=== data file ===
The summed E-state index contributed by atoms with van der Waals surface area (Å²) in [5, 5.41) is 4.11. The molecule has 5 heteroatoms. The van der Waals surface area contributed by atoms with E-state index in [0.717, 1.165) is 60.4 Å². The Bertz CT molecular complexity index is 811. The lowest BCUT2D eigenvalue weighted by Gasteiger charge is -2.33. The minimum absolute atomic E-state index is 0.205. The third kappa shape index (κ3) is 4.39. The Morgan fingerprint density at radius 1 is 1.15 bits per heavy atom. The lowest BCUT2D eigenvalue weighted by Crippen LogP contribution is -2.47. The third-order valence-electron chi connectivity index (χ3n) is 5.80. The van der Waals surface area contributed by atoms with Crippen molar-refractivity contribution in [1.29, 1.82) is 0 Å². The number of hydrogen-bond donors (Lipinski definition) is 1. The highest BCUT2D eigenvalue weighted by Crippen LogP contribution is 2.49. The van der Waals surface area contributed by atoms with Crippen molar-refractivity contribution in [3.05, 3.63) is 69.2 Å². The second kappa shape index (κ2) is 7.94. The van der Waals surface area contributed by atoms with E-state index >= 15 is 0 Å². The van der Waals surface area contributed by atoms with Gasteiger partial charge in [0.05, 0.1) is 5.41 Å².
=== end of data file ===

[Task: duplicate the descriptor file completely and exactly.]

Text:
The summed E-state index contributed by atoms with van der Waals surface area (Å²) in [5, 5.41) is 4.11. The molecule has 5 heteroatoms. The van der Waals surface area contributed by atoms with E-state index in [0.717, 1.165) is 60.4 Å². The Bertz CT molecular complexity index is 811. The lowest BCUT2D eigenvalue weighted by Gasteiger charge is -2.33. The minimum absolute atomic E-state index is 0.205. The third kappa shape index (κ3) is 4.39. The Morgan fingerprint density at radius 1 is 1.15 bits per heavy atom. The lowest BCUT2D eigenvalue weighted by Crippen LogP contribution is -2.47. The third-order valence-electron chi connectivity index (χ3n) is 5.80. The van der Waals surface area contributed by atoms with Crippen molar-refractivity contribution in [1.29, 1.82) is 0 Å². The number of hydrogen-bond donors (Lipinski definition) is 1. The highest BCUT2D eigenvalue weighted by Crippen LogP contribution is 2.49. The van der Waals surface area contributed by atoms with Crippen molar-refractivity contribution in [3.05, 3.63) is 69.2 Å². The second kappa shape index (κ2) is 7.94. The van der Waals surface area contributed by atoms with E-state index >= 15 is 0 Å². The van der Waals surface area contributed by atoms with Gasteiger partial charge in [0.05, 0.1) is 5.41 Å².